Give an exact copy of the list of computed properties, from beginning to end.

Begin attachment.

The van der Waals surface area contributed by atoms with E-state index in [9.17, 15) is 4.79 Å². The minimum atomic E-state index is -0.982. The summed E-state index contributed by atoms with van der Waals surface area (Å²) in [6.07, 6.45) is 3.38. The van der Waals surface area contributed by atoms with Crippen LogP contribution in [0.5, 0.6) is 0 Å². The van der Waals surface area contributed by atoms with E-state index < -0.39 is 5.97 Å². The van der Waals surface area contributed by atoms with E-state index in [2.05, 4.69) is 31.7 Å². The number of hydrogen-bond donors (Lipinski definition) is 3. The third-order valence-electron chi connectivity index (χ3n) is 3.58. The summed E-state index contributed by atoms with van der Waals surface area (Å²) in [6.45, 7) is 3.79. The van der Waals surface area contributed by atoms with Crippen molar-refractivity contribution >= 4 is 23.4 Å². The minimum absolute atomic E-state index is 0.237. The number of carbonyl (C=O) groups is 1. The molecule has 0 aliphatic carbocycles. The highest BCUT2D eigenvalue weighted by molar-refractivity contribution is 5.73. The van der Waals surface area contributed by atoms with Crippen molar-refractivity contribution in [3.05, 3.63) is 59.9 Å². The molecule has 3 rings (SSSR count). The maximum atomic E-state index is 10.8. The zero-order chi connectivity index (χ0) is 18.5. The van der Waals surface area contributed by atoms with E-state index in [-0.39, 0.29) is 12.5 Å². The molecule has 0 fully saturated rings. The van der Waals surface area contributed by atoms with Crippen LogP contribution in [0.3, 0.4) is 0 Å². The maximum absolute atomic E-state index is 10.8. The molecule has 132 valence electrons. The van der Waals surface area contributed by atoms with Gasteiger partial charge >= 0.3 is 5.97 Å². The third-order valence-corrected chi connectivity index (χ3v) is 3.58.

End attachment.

The van der Waals surface area contributed by atoms with E-state index in [9.17, 15) is 4.79 Å². The minimum atomic E-state index is -0.982. The summed E-state index contributed by atoms with van der Waals surface area (Å²) in [6.07, 6.45) is 3.38. The van der Waals surface area contributed by atoms with Crippen LogP contribution in [0.5, 0.6) is 0 Å². The van der Waals surface area contributed by atoms with E-state index < -0.39 is 5.97 Å². The van der Waals surface area contributed by atoms with E-state index in [2.05, 4.69) is 31.7 Å². The number of hydrogen-bond donors (Lipinski definition) is 3. The third-order valence-electron chi connectivity index (χ3n) is 3.58. The summed E-state index contributed by atoms with van der Waals surface area (Å²) in [6.45, 7) is 3.79. The van der Waals surface area contributed by atoms with Crippen molar-refractivity contribution >= 4 is 23.4 Å². The minimum absolute atomic E-state index is 0.237. The number of carbonyl (C=O) groups is 1. The molecule has 0 aliphatic carbocycles. The highest BCUT2D eigenvalue weighted by molar-refractivity contribution is 5.73. The van der Waals surface area contributed by atoms with Crippen molar-refractivity contribution in [3.05, 3.63) is 59.9 Å². The molecule has 3 rings (SSSR count). The maximum atomic E-state index is 10.8. The zero-order chi connectivity index (χ0) is 18.5. The van der Waals surface area contributed by atoms with E-state index in [-0.39, 0.29) is 12.5 Å². The molecule has 0 fully saturated rings. The van der Waals surface area contributed by atoms with Crippen LogP contribution in [0.3, 0.4) is 0 Å². The maximum absolute atomic E-state index is 10.8. The molecule has 132 valence electrons. The van der Waals surface area contributed by atoms with Gasteiger partial charge >= 0.3 is 5.97 Å². The third-order valence-corrected chi connectivity index (χ3v) is 3.58.